Using style transfer to generalize a CNN to new datasets is grounded in machine learning theory. Li et al. (2017) show that style transfer is a form of domain adaptation, which “aims to transfer the model that is learned on the source domain to the unlabeled target domain”. Their derivation shows that style transfer minimizes the maximum mean discrepancy (MMD) between a sample in the source domain and a sample in the target domain. MMD is a metric that quantifies the difference between the distributions underlying the two samples. By minimizing the MMD, style transfer aligns the feature distributions of the ARCNN predictions in the source and target domains. This is precisely our goal for using style transfer; we want to ensure that AR detections in the source domain (MERRA-2) have the same feature distribution as those in the target domain (historical climate simulations). Style transfer is a computationally efficient way to integrate this distribution alignment directly into the training of the ARCNN. In the field of computer vision, Atapour-Abarghouei and Breckon (2018) use style transfer for a similar purpose; they generalize a neural network across synthetic data and real-world data.

We apply style transfer and the resulting distribution alignment to historical reanalysis and the historical scenario of climate model simulations. We do not use style transfer on ARs in future climate simulations with different emissions scenarios. This would artificially constrain AR detections to have the same Gram matrices in historical and future datasets. This behavior is not necessarily accurate, as O'Brien et al. (2022) find notable changes to future intensity and size of ARs. In order to explore future changes in ARs, an ARCNN trained with style transfer on a historical simulation could be applied to a future simulation. Then, changes in AR frequency and intensity between the historical and future simulations could be explored.

2.5 Assessing the performance and robustness of neural networks

Using the experiment setup described above, we train six different ARCNNs. Each is trained with a different input dataset, field, or combination thereof. We evaluate the performance of the ARCNNs using the intersection over union (IoU) score. IoU is calculated as the intersection between the ARCNN predictions and the ARCI labels divided by the union of those two quantities. For calculation of this metric, we binarize ARCNN predictions and labels at 0.67. This metric ranges from 0 (worst) to 1 (best). We refer the reader to Prabhat et al. (2021) for an in-depth discussion and visualization of the IoU score between CNN predictions and labels. The IoU metric is commonly used to evaluate CNNs for semantic segmentation (Chen et al.2018), and it has been used in prior work on CNN-based AR detection (Prabhat et al.2021; Kurth et al.2018). In Fig. 8, we show the IoU scores for ARCNNs trained and evaluated on different combinations of climate datasets. The x axis of Fig. 8 corresponds to Experiments 1–5 in Table 1. In all cases, the IoU scores of the ARCNNs surpass 0.65, and as shown by the sample outputs (Figs. 4–7), the ARCNN predictions closely match those of the ARCI labels (see Fig. 3 for an instantaneous snapshot and Fig. 7a for a time mean).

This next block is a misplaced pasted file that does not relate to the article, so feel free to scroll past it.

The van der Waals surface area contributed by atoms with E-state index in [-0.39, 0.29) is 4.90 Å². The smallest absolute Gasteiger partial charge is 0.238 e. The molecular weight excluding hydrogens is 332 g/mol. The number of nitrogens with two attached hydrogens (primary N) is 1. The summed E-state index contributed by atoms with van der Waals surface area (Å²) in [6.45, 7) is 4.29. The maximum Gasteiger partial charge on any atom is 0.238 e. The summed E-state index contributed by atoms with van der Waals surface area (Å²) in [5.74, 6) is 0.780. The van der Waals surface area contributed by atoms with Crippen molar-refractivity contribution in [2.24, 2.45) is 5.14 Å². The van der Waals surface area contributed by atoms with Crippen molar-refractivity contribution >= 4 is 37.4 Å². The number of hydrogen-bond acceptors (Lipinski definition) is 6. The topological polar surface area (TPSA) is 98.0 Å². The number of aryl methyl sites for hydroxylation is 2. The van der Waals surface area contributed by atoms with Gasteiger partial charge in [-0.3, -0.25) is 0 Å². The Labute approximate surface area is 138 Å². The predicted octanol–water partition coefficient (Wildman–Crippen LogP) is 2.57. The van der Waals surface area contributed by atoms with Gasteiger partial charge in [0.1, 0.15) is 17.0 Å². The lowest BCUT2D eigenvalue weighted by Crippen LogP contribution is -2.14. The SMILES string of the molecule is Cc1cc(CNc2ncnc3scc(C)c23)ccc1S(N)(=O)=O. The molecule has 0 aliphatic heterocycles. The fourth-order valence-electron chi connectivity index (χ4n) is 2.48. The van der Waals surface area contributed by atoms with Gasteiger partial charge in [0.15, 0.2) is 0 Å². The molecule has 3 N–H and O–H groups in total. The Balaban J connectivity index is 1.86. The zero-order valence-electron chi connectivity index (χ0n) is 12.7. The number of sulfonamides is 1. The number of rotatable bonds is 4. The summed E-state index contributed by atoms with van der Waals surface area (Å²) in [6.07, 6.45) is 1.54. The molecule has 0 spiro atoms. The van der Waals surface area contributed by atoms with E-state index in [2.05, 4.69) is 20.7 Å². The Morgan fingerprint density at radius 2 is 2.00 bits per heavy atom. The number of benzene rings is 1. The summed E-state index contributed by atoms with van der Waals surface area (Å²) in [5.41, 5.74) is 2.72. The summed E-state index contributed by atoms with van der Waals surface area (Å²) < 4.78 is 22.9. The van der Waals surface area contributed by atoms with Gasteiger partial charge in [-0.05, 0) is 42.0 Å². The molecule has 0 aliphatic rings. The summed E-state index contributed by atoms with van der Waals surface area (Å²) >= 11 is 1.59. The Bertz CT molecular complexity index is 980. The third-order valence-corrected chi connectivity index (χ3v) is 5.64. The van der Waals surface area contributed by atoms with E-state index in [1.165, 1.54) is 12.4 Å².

In addition, we show that the performance of the ARCNNs is robust to perturbations of the input field. We perturb the input field by multiplying it by factors ranging from 0.9 to 1.1 in increments of 0.02. For each perturbation, we calculate the ARCNN's mean IoU score across all samples on the test dataset, resulting in 11 IoU scores. In Fig. 8, the spread of these 11 IoU scores, indicated by the box and whiskers, is relatively small for each CNN. Despite these perturbations, each neural network's IoU score remains almost constant. This is an important quality for an AR detector, and existing work has found that for threshold-based AR detection algorithms, AR area can be sensitive to changes in parameters (Newman et al.2012), and Reid et al. (2020) show how AR count changes as a function of different thresholds in IVT.